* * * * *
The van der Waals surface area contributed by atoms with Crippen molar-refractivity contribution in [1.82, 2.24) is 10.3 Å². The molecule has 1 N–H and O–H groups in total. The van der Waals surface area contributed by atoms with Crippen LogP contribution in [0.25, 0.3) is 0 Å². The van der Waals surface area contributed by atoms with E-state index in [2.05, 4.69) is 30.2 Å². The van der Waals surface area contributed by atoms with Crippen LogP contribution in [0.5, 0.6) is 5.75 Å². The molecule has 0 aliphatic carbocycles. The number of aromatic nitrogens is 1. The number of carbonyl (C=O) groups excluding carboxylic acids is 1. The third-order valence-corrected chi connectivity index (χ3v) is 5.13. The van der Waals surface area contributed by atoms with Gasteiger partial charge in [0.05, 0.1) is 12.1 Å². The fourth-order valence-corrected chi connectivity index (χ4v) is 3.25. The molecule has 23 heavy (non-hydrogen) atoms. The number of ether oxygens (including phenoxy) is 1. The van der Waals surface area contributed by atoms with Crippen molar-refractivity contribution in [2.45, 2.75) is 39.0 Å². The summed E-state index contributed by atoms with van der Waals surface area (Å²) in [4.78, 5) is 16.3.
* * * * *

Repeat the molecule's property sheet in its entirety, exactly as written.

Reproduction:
The van der Waals surface area contributed by atoms with Crippen molar-refractivity contribution in [1.82, 2.24) is 10.3 Å². The molecule has 1 N–H and O–H groups in total. The van der Waals surface area contributed by atoms with Crippen LogP contribution in [0.25, 0.3) is 0 Å². The van der Waals surface area contributed by atoms with E-state index in [2.05, 4.69) is 30.2 Å². The van der Waals surface area contributed by atoms with Crippen LogP contribution in [0.5, 0.6) is 5.75 Å². The molecule has 0 aliphatic carbocycles. The number of aromatic nitrogens is 1. The number of carbonyl (C=O) groups excluding carboxylic acids is 1. The third-order valence-corrected chi connectivity index (χ3v) is 5.13. The van der Waals surface area contributed by atoms with Gasteiger partial charge in [0.05, 0.1) is 12.1 Å². The fourth-order valence-corrected chi connectivity index (χ4v) is 3.25. The molecule has 23 heavy (non-hydrogen) atoms. The number of ether oxygens (including phenoxy) is 1. The van der Waals surface area contributed by atoms with Crippen molar-refractivity contribution in [2.45, 2.75) is 39.0 Å². The summed E-state index contributed by atoms with van der Waals surface area (Å²) in [4.78, 5) is 16.3.